The next two images are both by photographers who have appeared on Hilda Canter-Lund shortlists before: Karie Holterman and John Huisman.   Karie Holterman, who was last on the shortlist in 2011, uses fluorescence microscopy to show cyanobacterial (blue-green algal) filaments growing amidst a mat of benthic diatoms from the bed of a lake in California.  The chlorophyll in the diatoms fluouresces with a red colour whilst DNA in the cyanobacteria pigments has been stained with Syber Green 1 to highlight its DNA.   The result is one of those intriguing images that crops up in the competition from time to time, balancing a fine line between representation and abstraction.

John Huisman is a regular fixture on the Hilda Canter-Lund shortlist, winning in 2014.  His entry this year takes us to a coral reef on the other side of Australia to the Great Barrier Reef and shows a calcified red alga, Ganonema, growing at a depth of 12 metres.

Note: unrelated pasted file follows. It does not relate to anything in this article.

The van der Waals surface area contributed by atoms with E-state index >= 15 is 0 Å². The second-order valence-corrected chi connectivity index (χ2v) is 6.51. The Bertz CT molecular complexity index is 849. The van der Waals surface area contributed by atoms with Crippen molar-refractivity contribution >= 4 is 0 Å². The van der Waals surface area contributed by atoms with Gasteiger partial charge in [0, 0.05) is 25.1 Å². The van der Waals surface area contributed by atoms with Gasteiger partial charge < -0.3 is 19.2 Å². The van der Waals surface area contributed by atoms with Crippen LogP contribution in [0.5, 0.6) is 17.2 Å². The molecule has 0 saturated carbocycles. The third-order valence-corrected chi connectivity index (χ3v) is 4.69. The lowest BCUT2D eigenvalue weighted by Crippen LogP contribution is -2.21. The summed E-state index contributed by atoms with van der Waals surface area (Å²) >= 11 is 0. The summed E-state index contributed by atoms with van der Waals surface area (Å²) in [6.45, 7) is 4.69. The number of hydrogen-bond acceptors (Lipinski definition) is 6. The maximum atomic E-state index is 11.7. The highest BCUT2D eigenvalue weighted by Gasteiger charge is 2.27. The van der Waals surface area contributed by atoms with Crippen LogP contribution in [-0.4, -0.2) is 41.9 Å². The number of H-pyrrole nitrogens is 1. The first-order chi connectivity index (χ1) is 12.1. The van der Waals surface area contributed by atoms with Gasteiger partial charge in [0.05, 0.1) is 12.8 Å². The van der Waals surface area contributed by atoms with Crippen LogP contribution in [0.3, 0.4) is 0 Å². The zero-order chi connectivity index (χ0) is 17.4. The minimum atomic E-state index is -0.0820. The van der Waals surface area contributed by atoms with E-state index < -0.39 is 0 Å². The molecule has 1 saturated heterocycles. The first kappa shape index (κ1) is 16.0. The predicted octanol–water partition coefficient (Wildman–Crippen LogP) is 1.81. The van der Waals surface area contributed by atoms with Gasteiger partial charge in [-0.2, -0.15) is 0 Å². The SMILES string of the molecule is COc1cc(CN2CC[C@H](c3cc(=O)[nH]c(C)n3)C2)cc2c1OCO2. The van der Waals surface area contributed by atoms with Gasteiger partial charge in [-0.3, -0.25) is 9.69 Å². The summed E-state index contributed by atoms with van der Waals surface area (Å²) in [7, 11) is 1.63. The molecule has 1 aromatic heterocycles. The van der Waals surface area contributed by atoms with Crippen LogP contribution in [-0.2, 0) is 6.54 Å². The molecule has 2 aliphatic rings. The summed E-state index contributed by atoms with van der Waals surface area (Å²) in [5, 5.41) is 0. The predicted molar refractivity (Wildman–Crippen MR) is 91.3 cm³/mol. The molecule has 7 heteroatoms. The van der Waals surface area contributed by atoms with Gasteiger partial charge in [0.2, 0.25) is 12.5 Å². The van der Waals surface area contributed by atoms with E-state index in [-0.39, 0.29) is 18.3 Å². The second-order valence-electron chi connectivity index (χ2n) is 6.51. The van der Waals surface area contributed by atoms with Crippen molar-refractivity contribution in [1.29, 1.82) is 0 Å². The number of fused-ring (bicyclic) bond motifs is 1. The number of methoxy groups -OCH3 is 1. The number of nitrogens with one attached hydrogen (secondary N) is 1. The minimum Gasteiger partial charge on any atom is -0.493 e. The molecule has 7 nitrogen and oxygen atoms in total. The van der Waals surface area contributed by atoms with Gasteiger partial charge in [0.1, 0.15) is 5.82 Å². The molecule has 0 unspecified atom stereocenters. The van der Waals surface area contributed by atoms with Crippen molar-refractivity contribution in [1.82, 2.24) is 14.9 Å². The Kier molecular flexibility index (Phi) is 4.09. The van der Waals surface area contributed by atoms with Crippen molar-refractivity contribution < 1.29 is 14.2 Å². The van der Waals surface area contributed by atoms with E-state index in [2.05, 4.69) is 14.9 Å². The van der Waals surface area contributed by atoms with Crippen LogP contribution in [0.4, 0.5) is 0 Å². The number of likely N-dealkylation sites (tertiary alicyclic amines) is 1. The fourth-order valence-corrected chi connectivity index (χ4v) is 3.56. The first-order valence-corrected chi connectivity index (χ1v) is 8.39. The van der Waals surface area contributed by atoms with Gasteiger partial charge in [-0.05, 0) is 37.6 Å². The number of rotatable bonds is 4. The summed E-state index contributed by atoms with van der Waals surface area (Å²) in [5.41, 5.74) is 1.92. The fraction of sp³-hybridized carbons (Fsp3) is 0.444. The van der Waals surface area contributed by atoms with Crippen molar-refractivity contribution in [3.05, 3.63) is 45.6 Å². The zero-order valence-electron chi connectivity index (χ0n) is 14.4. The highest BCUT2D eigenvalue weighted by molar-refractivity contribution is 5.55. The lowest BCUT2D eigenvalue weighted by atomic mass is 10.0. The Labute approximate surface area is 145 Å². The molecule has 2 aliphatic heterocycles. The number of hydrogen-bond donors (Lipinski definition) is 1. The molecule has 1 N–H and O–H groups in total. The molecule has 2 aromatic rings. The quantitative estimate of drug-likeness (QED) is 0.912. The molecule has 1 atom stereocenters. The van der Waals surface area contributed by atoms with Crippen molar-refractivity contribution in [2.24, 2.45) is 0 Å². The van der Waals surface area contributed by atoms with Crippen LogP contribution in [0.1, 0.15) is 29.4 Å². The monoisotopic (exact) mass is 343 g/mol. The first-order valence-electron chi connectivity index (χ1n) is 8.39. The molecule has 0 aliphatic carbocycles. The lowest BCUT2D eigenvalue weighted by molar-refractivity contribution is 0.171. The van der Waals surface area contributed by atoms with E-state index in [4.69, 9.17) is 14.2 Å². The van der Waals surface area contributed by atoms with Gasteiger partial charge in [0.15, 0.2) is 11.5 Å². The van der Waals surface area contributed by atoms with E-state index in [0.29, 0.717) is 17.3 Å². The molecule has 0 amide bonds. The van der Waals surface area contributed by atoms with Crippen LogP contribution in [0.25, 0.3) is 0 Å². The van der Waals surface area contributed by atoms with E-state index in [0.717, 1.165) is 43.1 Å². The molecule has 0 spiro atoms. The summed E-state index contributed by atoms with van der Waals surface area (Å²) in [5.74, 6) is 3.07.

We return to the microscopic world for our next image: a frond of cells of the diatom Licmophora found drifting in the Bay of Santander in northern Spain by Rafael Martín-Ledo of the University of Extremadura in Badajoz.   Licmophora is a diatom most often found as an epiphyte on seaweeds in the littoral zone but Rafael’s frond was free-floating, perhaps having become detached from its substratum.   Rafael is a marine biologist whose interests stray well beyond algae and his Twitter feed (@martinledo) is well worth following for the wealth of beautiful images that he posts.

And finally we have an image by another old friend of the competition, Leah Reidenbach (shortlisted in 2016).  Leah’s photograph shows the green alga Ulva along with some mussels set against a background of pearl-white sand in the Bay of Fires Conservation Area in Tasmania.   There is nothing particularly exciting about any of the components of this picture but Leah’s photograph captures these in a pleasing, semi-abstract arrangement.